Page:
Surfacing meaningful conversations

If the new design works as planned, YouTube comments will lead to better discussions that are personalized to individual users, the company says. "At a high level, what we’re trying to do is to surface meaningful conversations for a particular viewer," Janakiram says. That means that if you’re logged into YouTube, the comments you see may be very different than the comments another person sees. If your friends are discussing a particular video, the comment feed could feel compelling in a way it hasn’t before.

Clamoring for change

Video creators have lobbied YouTube to fix its comments for years. Benny and Rafi Fine, whose popular "Kids React" and "Teens React" videos have helped them accumulate more than 500 million views, started asking YouTube for help almost three years ago. They found that their videos, which often involve minors expressing strong opinions, generated torrents of hatred in the comments. "It has forced a huge part of our company to be dedicated to curbing hate-filled, bullying comments for far too long," the brothers wrote in an email to The Verge. They say they are cautiously optimistic that the changes will improve discussions.


But YouTube risks alienating some users by requiring them to use their Google+ identity to comment on the site. The move has been more than a year in the making; in June 2012, Google began asking YouTube users to switch their usernames to their Google+ handles, part of a relentless push to herd users onto the social network. With the change, users can now choose to post their YouTube comments to Google+. It’s a creative way of supplying Google+ with fresh content — YouTube draws comments by the millions. Still, it may upset people who preferred to comment anonymously. (Google says you can still comment on YouTube using a pseudonym, if you use one when you create a Google+ account.)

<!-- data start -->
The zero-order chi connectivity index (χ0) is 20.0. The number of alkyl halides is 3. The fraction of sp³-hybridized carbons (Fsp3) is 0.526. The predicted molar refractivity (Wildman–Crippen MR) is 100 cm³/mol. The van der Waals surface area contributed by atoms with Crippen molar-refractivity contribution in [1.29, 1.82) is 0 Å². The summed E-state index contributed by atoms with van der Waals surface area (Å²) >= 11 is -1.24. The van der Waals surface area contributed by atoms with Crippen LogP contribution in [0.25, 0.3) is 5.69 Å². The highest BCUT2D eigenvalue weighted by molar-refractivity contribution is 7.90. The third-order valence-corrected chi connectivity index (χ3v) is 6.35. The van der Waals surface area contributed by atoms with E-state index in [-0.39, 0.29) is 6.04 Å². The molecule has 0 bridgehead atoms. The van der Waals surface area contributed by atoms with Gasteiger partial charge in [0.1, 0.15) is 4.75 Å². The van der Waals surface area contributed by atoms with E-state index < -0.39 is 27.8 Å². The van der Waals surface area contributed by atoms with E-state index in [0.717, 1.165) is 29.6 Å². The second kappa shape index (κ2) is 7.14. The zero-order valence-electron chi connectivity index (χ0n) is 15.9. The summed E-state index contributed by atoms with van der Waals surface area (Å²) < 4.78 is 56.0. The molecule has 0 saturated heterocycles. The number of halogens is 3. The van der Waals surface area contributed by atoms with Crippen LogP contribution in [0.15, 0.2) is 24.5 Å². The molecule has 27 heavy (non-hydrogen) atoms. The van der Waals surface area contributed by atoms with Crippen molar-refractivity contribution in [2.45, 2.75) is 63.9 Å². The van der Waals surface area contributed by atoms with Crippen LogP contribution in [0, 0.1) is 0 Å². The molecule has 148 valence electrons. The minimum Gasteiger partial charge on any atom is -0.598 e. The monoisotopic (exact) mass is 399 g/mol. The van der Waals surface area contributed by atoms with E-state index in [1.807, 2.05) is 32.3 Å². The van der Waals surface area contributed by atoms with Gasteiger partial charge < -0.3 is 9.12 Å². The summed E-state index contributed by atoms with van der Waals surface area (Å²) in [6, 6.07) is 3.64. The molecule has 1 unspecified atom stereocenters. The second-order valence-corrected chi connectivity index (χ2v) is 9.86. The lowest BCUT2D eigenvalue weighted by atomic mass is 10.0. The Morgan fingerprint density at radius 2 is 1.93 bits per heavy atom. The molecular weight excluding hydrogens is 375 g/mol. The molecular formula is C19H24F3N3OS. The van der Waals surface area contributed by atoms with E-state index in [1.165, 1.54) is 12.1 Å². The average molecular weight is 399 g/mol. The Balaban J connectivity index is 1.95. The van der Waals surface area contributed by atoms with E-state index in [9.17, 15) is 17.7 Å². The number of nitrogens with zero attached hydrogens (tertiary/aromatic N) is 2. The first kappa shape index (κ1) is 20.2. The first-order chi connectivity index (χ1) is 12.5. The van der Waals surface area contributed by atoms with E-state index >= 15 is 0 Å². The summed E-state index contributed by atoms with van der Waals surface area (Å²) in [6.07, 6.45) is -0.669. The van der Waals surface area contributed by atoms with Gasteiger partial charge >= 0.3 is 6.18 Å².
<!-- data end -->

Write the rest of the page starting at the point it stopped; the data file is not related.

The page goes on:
Jordan Maron, who makes gaming videos under the name Captain Sparklez and has attracted more than 1 billion views, says he expects a backlash to the news that commenting will require a Google+ account. But he says he welcomes the move in the hopes that it will cut down on the number of spammers who use the comments section of his videos to advertise their videos and products. "The only people who will be truly upset at the new system into the distant future will be the people who were abusing the current one," he says.

It may upset people who preferred to comment anonymously

The redesign won’t come to all videos until later this year. For now, you will start seeing them in the discussion tab of video creators who have linked their accounts to Google+ and enabled discussions on their channel page. (You can see the discussion tab for Machinima, a popular YouTube channel focused on gaming, here.) Meanwhile, Google will be tweaking the new ranking algorithm that decides which comments appear in your feed.

It’s a radical change for one of the most visited sites on the internet, and it might well reduce the number of comments on YouTube. But it might also make the comments YouTube does receive better — and for anyone who has spent any time reading them, that’s welcome news.